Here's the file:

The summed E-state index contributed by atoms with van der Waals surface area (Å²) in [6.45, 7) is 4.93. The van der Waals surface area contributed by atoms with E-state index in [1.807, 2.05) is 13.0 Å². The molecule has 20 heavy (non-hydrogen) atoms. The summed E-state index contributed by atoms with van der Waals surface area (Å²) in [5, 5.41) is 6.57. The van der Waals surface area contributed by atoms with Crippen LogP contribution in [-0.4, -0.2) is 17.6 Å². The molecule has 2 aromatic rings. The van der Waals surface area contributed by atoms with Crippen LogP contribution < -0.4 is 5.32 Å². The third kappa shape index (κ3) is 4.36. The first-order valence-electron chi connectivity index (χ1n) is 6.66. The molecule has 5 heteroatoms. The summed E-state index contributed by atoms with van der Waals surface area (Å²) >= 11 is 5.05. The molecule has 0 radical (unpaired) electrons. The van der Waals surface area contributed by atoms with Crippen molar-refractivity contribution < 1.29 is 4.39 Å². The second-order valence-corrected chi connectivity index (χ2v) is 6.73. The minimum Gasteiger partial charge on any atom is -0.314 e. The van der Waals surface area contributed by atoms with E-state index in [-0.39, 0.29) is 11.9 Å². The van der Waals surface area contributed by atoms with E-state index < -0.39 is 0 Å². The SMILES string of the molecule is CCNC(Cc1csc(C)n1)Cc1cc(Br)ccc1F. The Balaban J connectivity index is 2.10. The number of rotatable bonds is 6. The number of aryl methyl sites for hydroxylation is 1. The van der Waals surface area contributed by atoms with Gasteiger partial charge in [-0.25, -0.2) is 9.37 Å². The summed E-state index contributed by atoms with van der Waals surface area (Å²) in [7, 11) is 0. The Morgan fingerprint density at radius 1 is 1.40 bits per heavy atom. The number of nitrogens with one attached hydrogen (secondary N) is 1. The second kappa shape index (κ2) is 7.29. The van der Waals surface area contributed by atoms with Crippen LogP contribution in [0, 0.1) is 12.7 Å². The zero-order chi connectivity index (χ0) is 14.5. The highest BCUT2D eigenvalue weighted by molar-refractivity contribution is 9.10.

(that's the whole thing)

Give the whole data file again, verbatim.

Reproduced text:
The summed E-state index contributed by atoms with van der Waals surface area (Å²) in [6.45, 7) is 4.93. The van der Waals surface area contributed by atoms with E-state index in [1.807, 2.05) is 13.0 Å². The molecule has 20 heavy (non-hydrogen) atoms. The summed E-state index contributed by atoms with van der Waals surface area (Å²) in [5, 5.41) is 6.57. The van der Waals surface area contributed by atoms with Crippen LogP contribution in [-0.4, -0.2) is 17.6 Å². The molecule has 2 aromatic rings. The van der Waals surface area contributed by atoms with Crippen LogP contribution < -0.4 is 5.32 Å². The third kappa shape index (κ3) is 4.36. The first-order valence-electron chi connectivity index (χ1n) is 6.66. The molecule has 5 heteroatoms. The summed E-state index contributed by atoms with van der Waals surface area (Å²) >= 11 is 5.05. The molecule has 0 radical (unpaired) electrons. The van der Waals surface area contributed by atoms with Crippen molar-refractivity contribution < 1.29 is 4.39 Å². The second-order valence-corrected chi connectivity index (χ2v) is 6.73. The minimum Gasteiger partial charge on any atom is -0.314 e. The van der Waals surface area contributed by atoms with E-state index in [-0.39, 0.29) is 11.9 Å². The van der Waals surface area contributed by atoms with E-state index < -0.39 is 0 Å². The SMILES string of the molecule is CCNC(Cc1csc(C)n1)Cc1cc(Br)ccc1F. The Balaban J connectivity index is 2.10. The number of rotatable bonds is 6. The number of aryl methyl sites for hydroxylation is 1. The van der Waals surface area contributed by atoms with Gasteiger partial charge in [-0.25, -0.2) is 9.37 Å². The summed E-state index contributed by atoms with van der Waals surface area (Å²) in [7, 11) is 0. The Morgan fingerprint density at radius 1 is 1.40 bits per heavy atom. The number of nitrogens with one attached hydrogen (secondary N) is 1. The second kappa shape index (κ2) is 7.29. The van der Waals surface area contributed by atoms with Crippen LogP contribution in [0, 0.1) is 12.7 Å². The zero-order chi connectivity index (χ0) is 14.5. The highest BCUT2D eigenvalue weighted by molar-refractivity contribution is 9.10.